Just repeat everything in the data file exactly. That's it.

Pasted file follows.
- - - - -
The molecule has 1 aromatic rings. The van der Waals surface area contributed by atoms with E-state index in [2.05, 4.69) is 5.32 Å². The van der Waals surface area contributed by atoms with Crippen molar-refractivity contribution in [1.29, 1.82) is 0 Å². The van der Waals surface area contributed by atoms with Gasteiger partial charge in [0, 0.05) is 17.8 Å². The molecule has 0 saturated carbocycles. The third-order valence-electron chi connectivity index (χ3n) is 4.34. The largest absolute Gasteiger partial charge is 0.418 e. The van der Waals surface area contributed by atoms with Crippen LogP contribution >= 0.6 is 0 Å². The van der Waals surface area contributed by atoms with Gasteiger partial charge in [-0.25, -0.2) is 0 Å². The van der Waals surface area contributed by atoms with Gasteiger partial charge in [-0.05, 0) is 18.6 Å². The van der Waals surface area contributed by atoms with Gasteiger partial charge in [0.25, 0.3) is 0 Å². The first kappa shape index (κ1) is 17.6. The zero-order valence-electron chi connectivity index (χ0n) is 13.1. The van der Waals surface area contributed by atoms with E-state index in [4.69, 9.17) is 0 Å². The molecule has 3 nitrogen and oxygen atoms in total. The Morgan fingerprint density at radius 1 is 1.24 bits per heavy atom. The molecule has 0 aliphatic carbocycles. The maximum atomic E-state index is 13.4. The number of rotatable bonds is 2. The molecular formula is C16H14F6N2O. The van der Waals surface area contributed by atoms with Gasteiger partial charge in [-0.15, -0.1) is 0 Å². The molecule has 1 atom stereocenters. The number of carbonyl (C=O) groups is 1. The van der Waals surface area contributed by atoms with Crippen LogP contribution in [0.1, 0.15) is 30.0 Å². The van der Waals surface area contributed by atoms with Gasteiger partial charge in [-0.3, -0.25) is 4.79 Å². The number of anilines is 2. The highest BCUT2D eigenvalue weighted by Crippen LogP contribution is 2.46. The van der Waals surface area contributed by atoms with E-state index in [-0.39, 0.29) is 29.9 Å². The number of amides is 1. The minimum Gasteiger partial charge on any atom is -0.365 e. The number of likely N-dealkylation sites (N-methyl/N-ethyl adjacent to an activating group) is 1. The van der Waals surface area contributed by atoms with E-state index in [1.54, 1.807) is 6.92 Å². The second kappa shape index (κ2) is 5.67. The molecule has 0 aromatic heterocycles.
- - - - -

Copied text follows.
The molecule has 1 aromatic rings. The van der Waals surface area contributed by atoms with E-state index in [2.05, 4.69) is 5.32 Å². The van der Waals surface area contributed by atoms with Crippen molar-refractivity contribution in [1.29, 1.82) is 0 Å². The van der Waals surface area contributed by atoms with Gasteiger partial charge in [0, 0.05) is 17.8 Å². The molecule has 0 saturated carbocycles. The third-order valence-electron chi connectivity index (χ3n) is 4.34. The largest absolute Gasteiger partial charge is 0.418 e. The van der Waals surface area contributed by atoms with Crippen LogP contribution >= 0.6 is 0 Å². The van der Waals surface area contributed by atoms with Gasteiger partial charge in [-0.25, -0.2) is 0 Å². The van der Waals surface area contributed by atoms with Gasteiger partial charge in [-0.05, 0) is 18.6 Å². The van der Waals surface area contributed by atoms with Gasteiger partial charge in [0.25, 0.3) is 0 Å². The first kappa shape index (κ1) is 17.6. The zero-order valence-electron chi connectivity index (χ0n) is 13.1. The van der Waals surface area contributed by atoms with E-state index in [4.69, 9.17) is 0 Å². The molecule has 3 nitrogen and oxygen atoms in total. The Morgan fingerprint density at radius 1 is 1.24 bits per heavy atom. The molecule has 0 aliphatic carbocycles. The maximum atomic E-state index is 13.4. The number of rotatable bonds is 2. The molecular formula is C16H14F6N2O. The van der Waals surface area contributed by atoms with Gasteiger partial charge in [-0.15, -0.1) is 0 Å². The molecule has 1 atom stereocenters. The number of carbonyl (C=O) groups is 1. The van der Waals surface area contributed by atoms with Crippen LogP contribution in [0.1, 0.15) is 30.0 Å². The van der Waals surface area contributed by atoms with Gasteiger partial charge in [-0.3, -0.25) is 4.79 Å². The number of anilines is 2. The highest BCUT2D eigenvalue weighted by Crippen LogP contribution is 2.46. The van der Waals surface area contributed by atoms with E-state index in [-0.39, 0.29) is 29.9 Å². The number of amides is 1. The minimum Gasteiger partial charge on any atom is -0.365 e. The number of likely N-dealkylation sites (N-methyl/N-ethyl adjacent to an activating group) is 1. The van der Waals surface area contributed by atoms with E-state index in [1.54, 1.807) is 6.92 Å². The second kappa shape index (κ2) is 5.67. The molecule has 0 aromatic heterocycles.